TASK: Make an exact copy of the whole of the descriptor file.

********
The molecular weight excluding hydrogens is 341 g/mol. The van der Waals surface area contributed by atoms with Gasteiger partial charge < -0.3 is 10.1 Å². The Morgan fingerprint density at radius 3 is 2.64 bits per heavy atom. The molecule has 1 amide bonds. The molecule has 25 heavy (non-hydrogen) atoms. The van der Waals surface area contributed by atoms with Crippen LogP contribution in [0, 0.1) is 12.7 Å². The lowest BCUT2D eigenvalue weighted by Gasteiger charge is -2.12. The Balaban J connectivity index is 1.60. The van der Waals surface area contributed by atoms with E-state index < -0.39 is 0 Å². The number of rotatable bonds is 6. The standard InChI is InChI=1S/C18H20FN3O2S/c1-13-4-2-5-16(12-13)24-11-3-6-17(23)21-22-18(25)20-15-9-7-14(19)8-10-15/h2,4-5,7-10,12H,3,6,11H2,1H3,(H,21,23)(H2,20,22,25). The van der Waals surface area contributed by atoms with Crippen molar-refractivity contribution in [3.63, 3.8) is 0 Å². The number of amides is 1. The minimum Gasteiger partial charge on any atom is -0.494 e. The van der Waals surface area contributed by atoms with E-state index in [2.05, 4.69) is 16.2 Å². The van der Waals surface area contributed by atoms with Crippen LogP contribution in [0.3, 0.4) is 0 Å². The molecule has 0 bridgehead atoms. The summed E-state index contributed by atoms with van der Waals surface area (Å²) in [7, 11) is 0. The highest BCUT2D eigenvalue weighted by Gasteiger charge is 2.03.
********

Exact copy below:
The molecular weight excluding hydrogens is 341 g/mol. The van der Waals surface area contributed by atoms with Gasteiger partial charge < -0.3 is 10.1 Å². The Morgan fingerprint density at radius 3 is 2.64 bits per heavy atom. The molecule has 1 amide bonds. The molecule has 25 heavy (non-hydrogen) atoms. The van der Waals surface area contributed by atoms with Crippen LogP contribution in [0, 0.1) is 12.7 Å². The lowest BCUT2D eigenvalue weighted by Gasteiger charge is -2.12. The Balaban J connectivity index is 1.60. The van der Waals surface area contributed by atoms with E-state index < -0.39 is 0 Å². The number of rotatable bonds is 6. The standard InChI is InChI=1S/C18H20FN3O2S/c1-13-4-2-5-16(12-13)24-11-3-6-17(23)21-22-18(25)20-15-9-7-14(19)8-10-15/h2,4-5,7-10,12H,3,6,11H2,1H3,(H,21,23)(H2,20,22,25). The van der Waals surface area contributed by atoms with Crippen molar-refractivity contribution in [3.63, 3.8) is 0 Å². The number of amides is 1. The minimum Gasteiger partial charge on any atom is -0.494 e. The van der Waals surface area contributed by atoms with E-state index in [2.05, 4.69) is 16.2 Å². The van der Waals surface area contributed by atoms with Crippen LogP contribution in [0.3, 0.4) is 0 Å². The molecule has 0 bridgehead atoms. The summed E-state index contributed by atoms with van der Waals surface area (Å²) in [7, 11) is 0. The highest BCUT2D eigenvalue weighted by Gasteiger charge is 2.03.